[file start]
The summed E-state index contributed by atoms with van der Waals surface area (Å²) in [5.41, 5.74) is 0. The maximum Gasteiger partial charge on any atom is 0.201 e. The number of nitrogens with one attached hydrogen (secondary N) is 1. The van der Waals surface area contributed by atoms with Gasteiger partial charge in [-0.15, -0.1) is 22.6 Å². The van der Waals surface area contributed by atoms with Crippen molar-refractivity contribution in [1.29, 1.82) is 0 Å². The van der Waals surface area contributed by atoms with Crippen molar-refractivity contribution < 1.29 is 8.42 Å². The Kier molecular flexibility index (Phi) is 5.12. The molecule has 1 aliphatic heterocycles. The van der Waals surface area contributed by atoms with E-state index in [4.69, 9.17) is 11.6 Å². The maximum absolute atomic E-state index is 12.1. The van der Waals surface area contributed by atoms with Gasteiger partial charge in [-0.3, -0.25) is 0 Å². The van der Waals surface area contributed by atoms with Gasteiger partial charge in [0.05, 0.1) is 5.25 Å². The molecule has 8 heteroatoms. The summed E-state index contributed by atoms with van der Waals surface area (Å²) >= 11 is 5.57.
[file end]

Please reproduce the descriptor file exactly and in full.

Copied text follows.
The summed E-state index contributed by atoms with van der Waals surface area (Å²) in [5.41, 5.74) is 0. The maximum Gasteiger partial charge on any atom is 0.201 e. The number of nitrogens with one attached hydrogen (secondary N) is 1. The van der Waals surface area contributed by atoms with Gasteiger partial charge in [-0.15, -0.1) is 22.6 Å². The van der Waals surface area contributed by atoms with Crippen molar-refractivity contribution in [1.29, 1.82) is 0 Å². The van der Waals surface area contributed by atoms with Crippen molar-refractivity contribution < 1.29 is 8.42 Å². The Kier molecular flexibility index (Phi) is 5.12. The molecule has 1 aliphatic heterocycles. The van der Waals surface area contributed by atoms with E-state index in [4.69, 9.17) is 11.6 Å². The maximum absolute atomic E-state index is 12.1. The van der Waals surface area contributed by atoms with Gasteiger partial charge in [-0.3, -0.25) is 0 Å². The van der Waals surface area contributed by atoms with Gasteiger partial charge in [0.05, 0.1) is 5.25 Å². The molecule has 8 heteroatoms. The summed E-state index contributed by atoms with van der Waals surface area (Å²) >= 11 is 5.57.